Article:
If you can get financing, it has become easier to get a “fair deal” because of new federal regulations. Regardless, you should understand your Good Faith Estimate (GFE) and how to dissect it to make sure you get that fair deal. Mortgages are for the long term, so take some time to interview a couple of lenders and understand your mortgage so you can make a good decision.
6. Homeowners Association (HOA) Condition
This is one of those items that most buyers do not even know to review. The finances and operations of an HOA are becoming a huge risk issue nowadays. If you do not understand and review them, you may get a surprise in the form of sharply higher fees or special assessments in the years to come. Meet with a knowledgeable person to help you decipher them. The goal is to avoid a community where the association is in really bad shape.
7. Home Inspection/Fix Up Costs
Having a home inspection is one of the most important things you can do as a buyer. During the inspection you should be putting together a list of what needs to be repaired and replaced. Then you can take your list to a home improvement store to get a feel for the total costs to bring the property up to the standards you desire. This should help you negotiate any seller’s credits and/or terminate the deal if the costs are too much.
8. Property and Liability Insurance
Insurance policies cover certain risks and have a maximum payout on any loss related to those risks. It is up to you to determine the maximum policy amount you want based on construction quality, cost to rebuild and your risk tolerance. The top issue – failing to increase coverage amounts over time as the cost of rebuilding increases. It is not difficult to understand and have the right coverage – we suggest getting with your agent and have a once a year checkup!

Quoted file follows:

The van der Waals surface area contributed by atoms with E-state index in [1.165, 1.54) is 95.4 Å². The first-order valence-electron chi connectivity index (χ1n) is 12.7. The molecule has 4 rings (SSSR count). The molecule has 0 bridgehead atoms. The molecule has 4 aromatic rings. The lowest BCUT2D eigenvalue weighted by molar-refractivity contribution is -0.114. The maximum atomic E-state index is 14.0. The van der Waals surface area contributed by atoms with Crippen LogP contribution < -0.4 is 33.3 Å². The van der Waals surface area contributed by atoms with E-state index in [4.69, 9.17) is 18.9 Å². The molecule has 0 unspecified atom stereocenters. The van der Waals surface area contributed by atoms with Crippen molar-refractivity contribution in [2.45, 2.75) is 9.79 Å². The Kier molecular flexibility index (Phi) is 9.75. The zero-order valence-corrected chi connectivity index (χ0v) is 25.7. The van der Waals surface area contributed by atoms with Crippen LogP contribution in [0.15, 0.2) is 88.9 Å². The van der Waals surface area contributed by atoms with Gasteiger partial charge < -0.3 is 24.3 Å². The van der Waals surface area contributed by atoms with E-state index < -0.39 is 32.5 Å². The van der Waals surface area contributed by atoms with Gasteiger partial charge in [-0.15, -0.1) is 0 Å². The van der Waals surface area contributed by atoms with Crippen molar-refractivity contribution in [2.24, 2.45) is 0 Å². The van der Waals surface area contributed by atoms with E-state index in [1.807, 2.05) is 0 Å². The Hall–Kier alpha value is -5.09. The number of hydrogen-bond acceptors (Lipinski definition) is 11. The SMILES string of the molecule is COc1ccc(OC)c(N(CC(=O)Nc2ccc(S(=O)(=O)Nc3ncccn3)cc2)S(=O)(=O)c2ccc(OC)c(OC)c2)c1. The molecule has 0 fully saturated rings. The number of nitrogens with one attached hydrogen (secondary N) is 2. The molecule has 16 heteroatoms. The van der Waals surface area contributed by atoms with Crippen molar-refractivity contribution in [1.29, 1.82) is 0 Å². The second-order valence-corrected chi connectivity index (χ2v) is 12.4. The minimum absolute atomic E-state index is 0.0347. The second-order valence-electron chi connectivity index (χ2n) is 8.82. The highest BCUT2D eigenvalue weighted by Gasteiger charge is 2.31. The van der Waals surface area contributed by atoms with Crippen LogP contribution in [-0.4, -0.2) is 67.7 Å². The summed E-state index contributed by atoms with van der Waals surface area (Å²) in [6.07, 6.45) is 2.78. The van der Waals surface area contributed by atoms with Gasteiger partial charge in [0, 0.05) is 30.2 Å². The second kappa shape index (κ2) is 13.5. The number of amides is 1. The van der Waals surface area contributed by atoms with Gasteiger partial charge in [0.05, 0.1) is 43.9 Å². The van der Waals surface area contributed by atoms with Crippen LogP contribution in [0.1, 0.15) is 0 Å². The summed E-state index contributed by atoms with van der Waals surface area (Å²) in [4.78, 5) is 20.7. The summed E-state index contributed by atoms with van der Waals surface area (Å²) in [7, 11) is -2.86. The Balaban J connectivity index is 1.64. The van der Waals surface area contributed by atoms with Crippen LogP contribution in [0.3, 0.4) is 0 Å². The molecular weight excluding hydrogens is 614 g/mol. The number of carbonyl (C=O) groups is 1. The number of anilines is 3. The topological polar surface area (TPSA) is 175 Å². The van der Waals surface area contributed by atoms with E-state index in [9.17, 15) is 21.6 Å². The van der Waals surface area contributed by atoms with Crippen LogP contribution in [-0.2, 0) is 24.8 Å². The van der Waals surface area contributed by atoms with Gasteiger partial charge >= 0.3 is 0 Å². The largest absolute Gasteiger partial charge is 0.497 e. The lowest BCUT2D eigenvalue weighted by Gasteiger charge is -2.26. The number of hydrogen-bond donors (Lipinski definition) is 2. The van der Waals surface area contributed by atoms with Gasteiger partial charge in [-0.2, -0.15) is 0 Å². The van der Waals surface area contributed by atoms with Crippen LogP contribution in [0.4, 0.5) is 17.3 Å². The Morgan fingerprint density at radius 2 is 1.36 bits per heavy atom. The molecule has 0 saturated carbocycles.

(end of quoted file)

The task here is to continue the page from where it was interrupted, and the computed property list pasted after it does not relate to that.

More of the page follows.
9. Title Insurance, Title Issues, and Lot Lines
This is another purchasing task that few people review. And while the risk of an issue is very low, the potential losses are huge. Taking fifteen minutes to review your title abstract/history and the plat or a survey of the parcel, then walk the property. It could save you endless headaches and financial stress down the road.
10. Other Investments
Fixer uppers, flipping, vacation rentals, second homes, apartment buildings, condohotels, land or building a home also have significant risk issues that should be evaluated carefully, before you make the decision to take on one of these investments.
By taking the time to learn the risk issues and do the proper due diligence before you buy, you can significantly reduce your risk of something going wrong. And while it’s hard work, it is much easier than straightening out a “predicament” after you close escrow.
Leonard Baron, MBA, CPA, is a San Diego State University Lecturer, a guest blogger on Zillow, the author of “Real Estate Ownership, Investment and Due Diligence 101 – A Smarter Way to Buy Real Estate”, and loves kicking the tires of a good piece of dirt! See more at ProfessorBaron.com.
Note: The views and opinions expressed in this article are those of the author and do not necessarily reflect the opinion or position of Zillow.